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Is joint credit the "union" or the "intersection"?

You have two people. Person G has good credit -- high income, little debt, never pays late, responsible credit card usage, etc. Person W has worse-than-G-but-not-bad credit -- significantly lower income than G, but also little debt, couple of late pays (on credit cards) a year but never has defaulted on anything.
Given that, what will banks consider lower risk (and so give more favorable conditions/rate to)? A loan application from G alone or a joint loan application from G and W?
Naively I'd think that the joint application would be considered lower risk -- both G and W are (I would expect) jointly and severally liable for payment so if W totally flakes out G is still fully on the hook and the loan is then no worse than a loan to G alone. So it would seem to me that G would set a ceiling on the riskiness of the loan since anything short of W contributing nothing means there are more resources to pay back the loan than G on his own.
But is that really the case in the credit-granting world?
-- Rich Carreiro snipped-for-privacy@rlcarr.com
Reply to
Rich Carreiro
I've never co-signed a loan and each bank probably has it's own policy. FICO is really willingness to repay a loan. If G is just co- signing and W is actually getting the loan, G may not be very motivated to repay the loan, even if she has a good FICO score. W probably whined and pleaded that I'll never miss a payment, but in reality will drop it like a hot rock if it is in the least bit inconvinient (I have given personal loans before.) Family, friend and co-worker loans are terrible. I think W's credit rating will pull down G's credit rating.
Reply to
Cam
You subtely lead into a very big and serious subject ("union" v. "intersection" suggest math). Intentional or not, I'll try. I'm angry, sarcastic and satirical, but I really doubt I'm wrong about this. There are just way too many people who have come up with the same conclusions. I will apologize if anyone can show me my error.
Oh, most definitely lower risk. As a matter of fact, if you can find D who has defaulted on every loan without exception, five more W's, and some UFO's as well, the bank will pour them all into a big black bubbling box filled with magical hypotheses, drain it out to cool on the counter top into a nice little sausage, slice it up into tranches, mix a shot of one slice with a sniff of another slice with a snort of a third slice, squeeze a rating agency until the rating goes very high, then sell the things off quickly to other bankers, who sell them off quickly to taxpayers at zero risk; but still turn around and sell guarantees ("credit default swaps") which the smartest bankers made up so they could buy them when the less-smarter bankers followed their professional advice and sold them ... and make even more money because they (the smartest bankers) actually understood what the mathematicians' playthings in the box were, and the beauty is that no one had to tell anyone about any of this, and there are no consequences either, because the really really smartest bankers had gone to work for the Treasury which covered the inevitable (even though judges these days may be found throwing up in their private bathrooms after approving "settlements" the SEC negotiated over lunches with the bankers). As a banker acquaintance of mine recently put it, "All to the letter of the law." (I believe he may be mistaken about that.)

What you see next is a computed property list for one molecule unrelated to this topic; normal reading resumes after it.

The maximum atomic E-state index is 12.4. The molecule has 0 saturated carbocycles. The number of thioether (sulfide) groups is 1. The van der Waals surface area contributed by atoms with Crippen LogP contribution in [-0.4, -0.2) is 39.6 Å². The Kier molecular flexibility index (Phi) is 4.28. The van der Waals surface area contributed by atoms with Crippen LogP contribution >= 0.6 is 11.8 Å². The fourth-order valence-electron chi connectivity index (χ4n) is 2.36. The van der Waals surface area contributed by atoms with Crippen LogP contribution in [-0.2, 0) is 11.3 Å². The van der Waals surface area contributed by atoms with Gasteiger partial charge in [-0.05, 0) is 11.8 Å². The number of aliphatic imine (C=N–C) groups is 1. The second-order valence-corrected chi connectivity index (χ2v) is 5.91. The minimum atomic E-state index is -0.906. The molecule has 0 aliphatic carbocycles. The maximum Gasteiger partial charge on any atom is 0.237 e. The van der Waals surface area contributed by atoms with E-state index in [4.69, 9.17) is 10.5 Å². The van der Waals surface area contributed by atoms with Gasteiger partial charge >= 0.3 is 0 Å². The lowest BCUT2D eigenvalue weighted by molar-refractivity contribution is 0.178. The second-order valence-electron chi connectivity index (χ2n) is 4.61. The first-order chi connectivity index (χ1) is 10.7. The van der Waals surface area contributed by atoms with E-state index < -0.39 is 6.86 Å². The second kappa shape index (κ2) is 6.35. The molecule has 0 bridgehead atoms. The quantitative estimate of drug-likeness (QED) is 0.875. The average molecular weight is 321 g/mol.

If banks are good at anything, it's laundering smelly stuff! "The more, the merrier!" (And everyone wanted to play! A true little global village in Davos, Switzerland!) So God Bless the alphabet, butter the credit, and pass the salt.
Reply to
dapperdobbs
I can only speak from my experiences. Having said that, the answer is, as usual, "it depends". Or perhaps more specifically, "they screw ya either way".
When I married my wife, I was person G and she was person W (a divorce had caused a few minor credit issues). When we went to finance a large purchase, the banker was a friend of mine so we had the numbers run both ways. In that particular case, her income was low enough that her less-than-perfect credit hurt us more than her income helped us. So I underwent the financing myself.
However, we purchased a house a few years later. Her credit had recovered somewhat, but not completely. Her income had also increased considerably. In that instance, we came out with a better rate by including both of us on the loan. Basically the bank surmised that even if she was a SLIGHTLY higher risk of default, they wanted her on the loan so that they could go after her earnings if we defaulted.
Hope this helps.
Reply to
kastnna

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